According to Tom Korknay’s Legend of the Lakes, she is “(t)he last vestige of the heavily built, prewar boats, they featured narrow strakes, a deep freeboard, and 13/16 inch by 7/8 inch white oak ribs placed 5 inches on center. They were constructed of plywood hulls and decks with a sold mahogany transom like the 18-foot version.” (pp 95, 96)

She has been featured in earlier clips as the boat from whom we removed over 95 pounds of paint from the topsides.

Today, with preservation of her hull, inside and out, and from keel to gunwales complete, we moved her into our showroom for reassembly of her “furniture” and hardware, all of which has been preserved and plated by New England Chrome in East Hartford, CT.

1955 20′ Lyman Runabout Topsides and Bright Work Nearing the Finish Line

1955 lyman runabout topsides bright work

We are at the most enjoyable point in each of our restoration projects. Every bit of stripping and deconstuction is behind us. The lapstrake topsides and boot stripe have received their final coat of Totalboat Wet Edge polyurethane paint.

We could not be more pleased with the new-to-the-markiet paint line from Jamestown Distributiors’. Wet Edge is positioned to challenge Interlux Brightside. We have tested it on half a dozen topsides by now, and will standardize on this paint, one which trumps Brightside by every criterion, but especially in terms of gloss and a curing process that leads to a virtual complete absence of brush marks. (We roll and tip this paint, and have applied three coats over three of the primer.)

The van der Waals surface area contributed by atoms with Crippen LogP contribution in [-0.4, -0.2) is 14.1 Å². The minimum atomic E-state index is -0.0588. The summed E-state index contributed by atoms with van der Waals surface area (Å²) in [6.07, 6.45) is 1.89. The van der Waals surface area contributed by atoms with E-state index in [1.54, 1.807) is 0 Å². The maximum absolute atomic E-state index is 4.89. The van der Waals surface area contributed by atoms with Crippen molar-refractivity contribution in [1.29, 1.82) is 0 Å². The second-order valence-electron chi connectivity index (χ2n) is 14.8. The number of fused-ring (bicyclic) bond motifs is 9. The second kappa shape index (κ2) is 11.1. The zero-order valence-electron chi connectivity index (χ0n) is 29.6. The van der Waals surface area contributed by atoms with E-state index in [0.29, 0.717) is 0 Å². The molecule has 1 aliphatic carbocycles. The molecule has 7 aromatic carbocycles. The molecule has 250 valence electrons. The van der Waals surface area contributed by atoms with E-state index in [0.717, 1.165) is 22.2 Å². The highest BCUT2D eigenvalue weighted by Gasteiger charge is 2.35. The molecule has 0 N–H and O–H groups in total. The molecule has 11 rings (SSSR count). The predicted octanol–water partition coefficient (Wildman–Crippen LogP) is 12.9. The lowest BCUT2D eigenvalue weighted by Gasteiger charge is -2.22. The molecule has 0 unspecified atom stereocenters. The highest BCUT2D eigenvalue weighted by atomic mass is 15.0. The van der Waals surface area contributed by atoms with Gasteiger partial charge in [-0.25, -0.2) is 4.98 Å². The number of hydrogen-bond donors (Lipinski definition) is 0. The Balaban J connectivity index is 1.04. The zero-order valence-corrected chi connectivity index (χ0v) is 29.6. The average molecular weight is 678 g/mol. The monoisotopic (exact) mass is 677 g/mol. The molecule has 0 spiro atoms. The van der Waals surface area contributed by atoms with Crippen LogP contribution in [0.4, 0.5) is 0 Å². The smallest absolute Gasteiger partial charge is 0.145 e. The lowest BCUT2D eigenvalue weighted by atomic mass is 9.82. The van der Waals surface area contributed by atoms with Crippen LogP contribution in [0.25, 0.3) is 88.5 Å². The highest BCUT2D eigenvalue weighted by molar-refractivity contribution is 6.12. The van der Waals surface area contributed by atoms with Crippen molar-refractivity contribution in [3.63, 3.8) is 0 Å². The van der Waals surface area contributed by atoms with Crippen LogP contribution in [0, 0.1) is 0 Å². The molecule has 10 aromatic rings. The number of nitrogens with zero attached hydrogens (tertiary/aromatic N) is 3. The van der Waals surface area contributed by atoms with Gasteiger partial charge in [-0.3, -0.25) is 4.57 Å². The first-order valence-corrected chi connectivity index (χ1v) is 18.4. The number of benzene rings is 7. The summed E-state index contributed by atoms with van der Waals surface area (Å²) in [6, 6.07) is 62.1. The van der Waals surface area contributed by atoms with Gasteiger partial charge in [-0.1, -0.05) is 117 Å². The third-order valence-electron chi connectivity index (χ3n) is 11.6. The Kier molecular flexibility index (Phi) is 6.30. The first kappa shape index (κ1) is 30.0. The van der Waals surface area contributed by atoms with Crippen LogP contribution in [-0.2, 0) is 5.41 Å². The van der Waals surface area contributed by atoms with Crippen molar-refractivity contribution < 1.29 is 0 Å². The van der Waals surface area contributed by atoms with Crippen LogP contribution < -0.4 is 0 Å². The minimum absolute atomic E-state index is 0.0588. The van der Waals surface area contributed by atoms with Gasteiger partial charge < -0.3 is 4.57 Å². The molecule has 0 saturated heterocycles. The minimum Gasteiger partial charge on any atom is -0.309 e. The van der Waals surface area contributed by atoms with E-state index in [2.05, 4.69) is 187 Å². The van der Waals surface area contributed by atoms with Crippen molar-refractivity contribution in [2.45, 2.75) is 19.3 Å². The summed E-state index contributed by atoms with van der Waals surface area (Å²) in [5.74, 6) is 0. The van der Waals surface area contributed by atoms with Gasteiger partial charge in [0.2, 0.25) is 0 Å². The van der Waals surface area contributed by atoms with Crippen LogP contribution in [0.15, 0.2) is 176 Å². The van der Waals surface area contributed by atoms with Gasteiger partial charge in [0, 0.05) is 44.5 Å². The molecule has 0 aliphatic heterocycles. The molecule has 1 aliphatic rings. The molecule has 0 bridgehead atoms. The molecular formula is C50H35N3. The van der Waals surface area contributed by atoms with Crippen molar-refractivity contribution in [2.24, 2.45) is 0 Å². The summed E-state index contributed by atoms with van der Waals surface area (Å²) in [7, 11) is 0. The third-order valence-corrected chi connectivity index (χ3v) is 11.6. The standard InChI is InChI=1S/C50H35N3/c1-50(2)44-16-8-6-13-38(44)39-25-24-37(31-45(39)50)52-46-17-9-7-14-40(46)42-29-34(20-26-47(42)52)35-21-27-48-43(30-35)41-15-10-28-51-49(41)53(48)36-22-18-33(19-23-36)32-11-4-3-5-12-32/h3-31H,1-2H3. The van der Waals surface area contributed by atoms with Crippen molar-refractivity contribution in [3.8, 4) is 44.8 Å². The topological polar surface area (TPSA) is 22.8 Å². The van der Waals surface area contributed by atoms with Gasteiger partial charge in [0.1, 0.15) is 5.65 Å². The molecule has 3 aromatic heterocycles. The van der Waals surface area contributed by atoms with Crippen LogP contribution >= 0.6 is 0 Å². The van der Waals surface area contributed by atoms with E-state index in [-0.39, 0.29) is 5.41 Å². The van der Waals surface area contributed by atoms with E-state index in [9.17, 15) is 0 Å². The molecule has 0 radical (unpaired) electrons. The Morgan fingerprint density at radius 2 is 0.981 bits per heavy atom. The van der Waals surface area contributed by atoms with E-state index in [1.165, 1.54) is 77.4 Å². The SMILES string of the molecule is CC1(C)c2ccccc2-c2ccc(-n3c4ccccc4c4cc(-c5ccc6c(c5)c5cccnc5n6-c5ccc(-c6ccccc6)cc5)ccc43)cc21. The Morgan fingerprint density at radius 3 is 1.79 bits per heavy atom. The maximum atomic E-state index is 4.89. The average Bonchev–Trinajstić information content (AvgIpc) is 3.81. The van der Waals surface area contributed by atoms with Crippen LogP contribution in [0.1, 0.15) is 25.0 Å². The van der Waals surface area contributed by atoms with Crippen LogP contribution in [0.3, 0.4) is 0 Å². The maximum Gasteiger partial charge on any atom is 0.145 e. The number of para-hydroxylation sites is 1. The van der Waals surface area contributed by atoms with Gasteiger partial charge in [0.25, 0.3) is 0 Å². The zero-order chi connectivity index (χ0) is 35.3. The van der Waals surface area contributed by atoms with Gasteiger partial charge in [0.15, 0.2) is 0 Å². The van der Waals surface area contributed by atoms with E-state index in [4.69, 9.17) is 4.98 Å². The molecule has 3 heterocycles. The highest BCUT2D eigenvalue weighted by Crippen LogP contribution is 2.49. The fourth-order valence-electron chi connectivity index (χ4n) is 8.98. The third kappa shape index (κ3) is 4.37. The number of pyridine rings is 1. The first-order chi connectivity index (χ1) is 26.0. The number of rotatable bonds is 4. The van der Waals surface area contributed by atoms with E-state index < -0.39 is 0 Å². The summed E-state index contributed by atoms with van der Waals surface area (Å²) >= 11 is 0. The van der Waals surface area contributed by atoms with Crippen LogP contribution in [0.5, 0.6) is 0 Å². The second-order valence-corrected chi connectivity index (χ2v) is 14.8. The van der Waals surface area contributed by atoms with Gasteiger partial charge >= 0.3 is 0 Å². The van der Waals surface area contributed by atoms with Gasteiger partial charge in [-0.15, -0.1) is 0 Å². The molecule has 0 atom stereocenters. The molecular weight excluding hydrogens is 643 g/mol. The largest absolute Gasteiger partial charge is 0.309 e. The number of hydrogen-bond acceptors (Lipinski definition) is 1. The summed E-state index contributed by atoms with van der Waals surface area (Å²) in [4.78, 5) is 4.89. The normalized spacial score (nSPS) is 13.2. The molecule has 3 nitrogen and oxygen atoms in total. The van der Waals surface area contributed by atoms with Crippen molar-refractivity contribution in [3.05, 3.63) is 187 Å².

The bottom was scraped completely clean, before 3M 5200 was applied to seal every seam. She then received three coats of Pettit Tie Coat Primer, followed by three of Sandusky Lyman Tan Antifouling paint.

We have four coats of Captain’s Varnish Ultra Clear 2067 on the transom and two on the decks and covering boards as I type. The ceilings are next.

Using Captain’s grows out of conversations with several well-respected Lyman owners whose judgement I respect. Since she is a SMB-owned boat, she’s become our test vessel for purposes of bright work.

If you search back through the clips we’ve posted to this challenge, you will see the same boat being stripped of what ended up being 95 pounds of paint from the topsides alone. She was just as “crusty” below the waterline, but collecting and weighing those “leavings” proved impossible.